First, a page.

Eike Michel had a problem.
The Director of Research and Development at Aucotec, in Hannover, Germany, was responsible for a 18 year old VB6 program that was a critical piece of the software products the company sold to companies like VW and Siemens.
Too much VB6
This particular piece of code--more than 150KLOC of VB6--monitored Visio while engineers created drawings and, using the Visio API, created corresponding data for object-oriented engineering CAE systems. These systems produce, for example, digital models and electrical diagrams for automobiles, plants, and transmitter stations, which turn out to be highly complex.
I talked to Eike earlier this week while he was driving through the Czech Republic.
I've never met him, but his picture from LinkedIn makes me think we could have a lot of fun together during Octoberfest. "Fräulein! Zwei Bier bitte!"
I also have to think Eike didn't look quite this cheerful a few years ago when he considered that his VB6 application couldn't talk to 64-bit Office, which meant at some point his customers were going to be upset.
So Eike did what most dev managers do in this situation: he tasked one of his senior developers to explore ways to get off VB6.
What followed is a familiar tale to us at Mobilize.Net.
Rewrite or convert?
The six engineers responsible for this product were divided about whether to convert the VB6 code or rewrite it from scratch. The younger, less experienced developers felt a rewrite was necessary. After all, the VB6 code was not really OOP, there was of course as always a backlog of feature requests that hadn't yet made it into the product, and--let's face it--no one likes anyone else's code.
But the developers who had been on the original team for many years that wrote the app--those developers wanted to convert the code from VB6 to C#, not rewrite it. The code contained many many complex algorithms that had, over the years, been largely sorted out.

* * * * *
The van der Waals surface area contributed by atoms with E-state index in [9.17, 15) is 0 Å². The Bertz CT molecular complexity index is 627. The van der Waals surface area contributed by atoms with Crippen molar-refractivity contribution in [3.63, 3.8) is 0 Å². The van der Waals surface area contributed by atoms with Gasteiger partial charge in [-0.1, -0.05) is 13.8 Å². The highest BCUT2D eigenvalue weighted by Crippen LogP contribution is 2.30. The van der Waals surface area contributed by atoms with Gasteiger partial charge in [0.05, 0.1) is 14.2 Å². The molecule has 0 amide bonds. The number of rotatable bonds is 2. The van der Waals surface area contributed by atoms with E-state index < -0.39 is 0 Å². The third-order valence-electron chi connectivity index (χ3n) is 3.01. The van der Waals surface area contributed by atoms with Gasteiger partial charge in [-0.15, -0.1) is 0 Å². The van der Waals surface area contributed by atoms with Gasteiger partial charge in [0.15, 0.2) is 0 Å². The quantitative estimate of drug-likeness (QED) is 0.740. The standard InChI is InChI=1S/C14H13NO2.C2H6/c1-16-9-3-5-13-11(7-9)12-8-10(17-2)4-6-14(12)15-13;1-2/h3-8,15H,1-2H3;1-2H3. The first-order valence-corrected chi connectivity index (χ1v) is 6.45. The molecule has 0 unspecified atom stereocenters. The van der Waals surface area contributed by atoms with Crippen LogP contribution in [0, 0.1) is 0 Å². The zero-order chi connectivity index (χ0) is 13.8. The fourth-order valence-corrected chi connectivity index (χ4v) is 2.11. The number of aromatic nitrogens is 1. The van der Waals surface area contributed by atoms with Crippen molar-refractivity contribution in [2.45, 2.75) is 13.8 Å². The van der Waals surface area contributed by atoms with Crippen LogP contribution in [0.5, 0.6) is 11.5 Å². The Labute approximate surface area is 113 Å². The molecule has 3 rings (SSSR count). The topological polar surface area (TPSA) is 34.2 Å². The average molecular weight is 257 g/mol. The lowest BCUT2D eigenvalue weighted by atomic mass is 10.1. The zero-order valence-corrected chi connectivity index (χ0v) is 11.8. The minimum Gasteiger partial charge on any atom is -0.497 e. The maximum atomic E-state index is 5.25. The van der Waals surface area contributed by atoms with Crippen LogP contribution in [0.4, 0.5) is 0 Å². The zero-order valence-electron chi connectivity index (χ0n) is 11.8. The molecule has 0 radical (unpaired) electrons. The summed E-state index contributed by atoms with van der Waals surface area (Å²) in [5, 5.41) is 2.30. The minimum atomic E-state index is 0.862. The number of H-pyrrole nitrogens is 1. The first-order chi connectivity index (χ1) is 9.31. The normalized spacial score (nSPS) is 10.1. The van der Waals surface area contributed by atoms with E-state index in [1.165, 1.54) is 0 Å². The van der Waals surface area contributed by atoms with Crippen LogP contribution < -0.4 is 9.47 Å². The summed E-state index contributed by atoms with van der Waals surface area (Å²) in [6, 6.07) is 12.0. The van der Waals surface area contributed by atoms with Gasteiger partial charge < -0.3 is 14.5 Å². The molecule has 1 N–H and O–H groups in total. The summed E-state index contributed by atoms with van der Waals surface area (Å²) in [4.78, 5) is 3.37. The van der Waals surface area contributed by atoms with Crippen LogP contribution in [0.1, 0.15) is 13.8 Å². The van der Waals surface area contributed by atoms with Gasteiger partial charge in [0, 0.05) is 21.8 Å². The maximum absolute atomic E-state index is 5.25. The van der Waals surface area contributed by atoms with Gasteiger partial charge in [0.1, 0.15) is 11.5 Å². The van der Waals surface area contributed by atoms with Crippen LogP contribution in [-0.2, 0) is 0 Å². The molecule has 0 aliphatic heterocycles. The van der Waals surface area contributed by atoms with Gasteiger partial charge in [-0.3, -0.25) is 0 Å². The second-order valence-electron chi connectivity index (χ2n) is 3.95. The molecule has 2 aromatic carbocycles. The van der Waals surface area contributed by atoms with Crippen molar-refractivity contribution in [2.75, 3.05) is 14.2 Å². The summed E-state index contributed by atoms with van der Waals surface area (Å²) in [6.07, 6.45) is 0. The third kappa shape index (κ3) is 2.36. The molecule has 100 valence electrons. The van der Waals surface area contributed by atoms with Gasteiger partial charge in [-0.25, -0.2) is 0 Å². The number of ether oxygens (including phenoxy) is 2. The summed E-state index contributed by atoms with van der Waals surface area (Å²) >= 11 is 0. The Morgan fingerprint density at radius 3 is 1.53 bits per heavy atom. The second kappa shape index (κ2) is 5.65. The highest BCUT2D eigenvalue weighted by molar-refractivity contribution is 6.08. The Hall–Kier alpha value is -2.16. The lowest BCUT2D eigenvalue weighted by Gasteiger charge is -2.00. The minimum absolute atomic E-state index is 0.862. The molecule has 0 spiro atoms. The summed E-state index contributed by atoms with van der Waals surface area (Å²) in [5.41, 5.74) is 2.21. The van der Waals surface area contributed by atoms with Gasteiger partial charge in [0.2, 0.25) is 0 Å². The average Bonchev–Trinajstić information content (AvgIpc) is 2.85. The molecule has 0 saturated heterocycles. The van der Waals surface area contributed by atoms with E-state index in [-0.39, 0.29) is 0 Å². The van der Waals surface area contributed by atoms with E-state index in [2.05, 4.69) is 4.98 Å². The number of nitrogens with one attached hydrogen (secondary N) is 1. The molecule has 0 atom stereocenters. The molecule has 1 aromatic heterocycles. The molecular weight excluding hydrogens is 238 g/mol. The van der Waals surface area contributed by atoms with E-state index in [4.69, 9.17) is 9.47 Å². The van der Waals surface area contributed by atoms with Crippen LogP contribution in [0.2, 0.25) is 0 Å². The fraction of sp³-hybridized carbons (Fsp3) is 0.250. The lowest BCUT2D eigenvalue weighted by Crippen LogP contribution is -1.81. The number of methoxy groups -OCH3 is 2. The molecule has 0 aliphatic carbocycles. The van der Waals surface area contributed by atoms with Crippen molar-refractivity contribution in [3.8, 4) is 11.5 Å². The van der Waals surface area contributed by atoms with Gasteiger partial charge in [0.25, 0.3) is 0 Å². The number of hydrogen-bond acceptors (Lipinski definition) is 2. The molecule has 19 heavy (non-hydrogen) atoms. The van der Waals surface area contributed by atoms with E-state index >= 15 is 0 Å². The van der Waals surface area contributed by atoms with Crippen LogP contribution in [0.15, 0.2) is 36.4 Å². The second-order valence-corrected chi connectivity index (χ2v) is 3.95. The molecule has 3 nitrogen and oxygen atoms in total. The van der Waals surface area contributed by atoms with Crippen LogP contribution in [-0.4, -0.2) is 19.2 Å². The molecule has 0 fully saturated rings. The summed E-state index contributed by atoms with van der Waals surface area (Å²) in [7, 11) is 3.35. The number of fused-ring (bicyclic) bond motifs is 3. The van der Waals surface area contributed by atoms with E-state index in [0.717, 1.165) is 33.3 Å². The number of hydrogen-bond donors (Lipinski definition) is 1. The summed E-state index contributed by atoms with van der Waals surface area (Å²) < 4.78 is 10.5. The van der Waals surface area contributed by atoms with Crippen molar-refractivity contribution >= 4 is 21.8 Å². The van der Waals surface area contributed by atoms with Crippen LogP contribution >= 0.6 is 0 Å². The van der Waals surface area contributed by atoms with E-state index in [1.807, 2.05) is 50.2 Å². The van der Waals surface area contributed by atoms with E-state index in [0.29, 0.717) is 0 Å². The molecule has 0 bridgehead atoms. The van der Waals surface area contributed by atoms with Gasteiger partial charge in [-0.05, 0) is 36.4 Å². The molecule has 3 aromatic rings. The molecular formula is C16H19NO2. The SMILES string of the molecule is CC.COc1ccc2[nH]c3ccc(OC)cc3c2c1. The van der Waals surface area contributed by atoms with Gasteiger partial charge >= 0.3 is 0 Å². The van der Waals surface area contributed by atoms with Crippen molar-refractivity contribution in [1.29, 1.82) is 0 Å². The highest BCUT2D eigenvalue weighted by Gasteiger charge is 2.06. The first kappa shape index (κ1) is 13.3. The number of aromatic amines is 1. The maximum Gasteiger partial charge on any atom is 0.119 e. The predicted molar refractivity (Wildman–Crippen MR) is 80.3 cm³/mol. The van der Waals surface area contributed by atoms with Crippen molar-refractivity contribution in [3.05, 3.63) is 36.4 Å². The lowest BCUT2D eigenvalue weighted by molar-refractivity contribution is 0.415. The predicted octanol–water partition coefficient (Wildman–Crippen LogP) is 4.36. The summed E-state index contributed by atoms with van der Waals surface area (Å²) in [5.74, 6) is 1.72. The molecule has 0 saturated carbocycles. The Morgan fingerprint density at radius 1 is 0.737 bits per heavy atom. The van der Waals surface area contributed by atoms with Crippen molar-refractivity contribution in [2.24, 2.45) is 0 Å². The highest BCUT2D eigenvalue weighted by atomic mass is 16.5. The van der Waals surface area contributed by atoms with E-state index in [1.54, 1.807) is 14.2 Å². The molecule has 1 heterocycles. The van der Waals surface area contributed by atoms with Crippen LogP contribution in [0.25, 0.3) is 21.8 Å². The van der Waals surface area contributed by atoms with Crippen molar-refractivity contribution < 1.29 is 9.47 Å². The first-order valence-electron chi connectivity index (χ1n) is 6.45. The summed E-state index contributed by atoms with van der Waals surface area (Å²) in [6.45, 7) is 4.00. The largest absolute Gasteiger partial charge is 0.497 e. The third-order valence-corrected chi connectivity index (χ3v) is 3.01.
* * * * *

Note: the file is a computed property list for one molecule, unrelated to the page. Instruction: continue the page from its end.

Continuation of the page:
In the end Aucotec decided for the conversion (not rewrite) and acquired the Visual Basic Upgrade Companion to convert their app to C# using the automated migration capabilities of the VBUC. When I asked Eike why they chose VBUC he said--and I'm quoting here--that after their evaluation of different alternatives "it became clear in a very short time that there's no real competition for the VBUC."
Music to a product manager's ears.
"Worked like a charm"
One of the challenges to migrating legacy software that's still being maintained is syncing the new and the existing. Eike's team had to merge changes every two weeks to keep the C# and VB6 versions identical, considering that major changes to the interfaces were required to maintain the communication between the new managed C# component and the other unmanaged code environment of the product.. Fortunately, the VBUC is designed for exactly this kind of continuous migration.
So exactly how did the project go? "Like a charm," Eike said as he cruised through the autumn colors outside Prague (at least, that's what I hope he was doing and not stuck in downtown traffic breathing bus exhaust). The developers liked it so much they insisted next year's budget include a plan to use VBUC to migrate the server-side component from VB6 as well.
Eike is happy to be on C#. The only way to debug the VB6 app was by logging events and mulling over the log files. Very 1975. But with C# he can attach a debugger to the external app and see what's going on in real time. They even found some previously-undiscovered bugs in the original program by debugging the migrated version.
What's next? First is support for Office 64. Next is refactoring into proper OOP patterns, adding unit tests, and putting all future feature development into the C# version. He has to keep the VB6 version around, but it will only see patches, not improvements.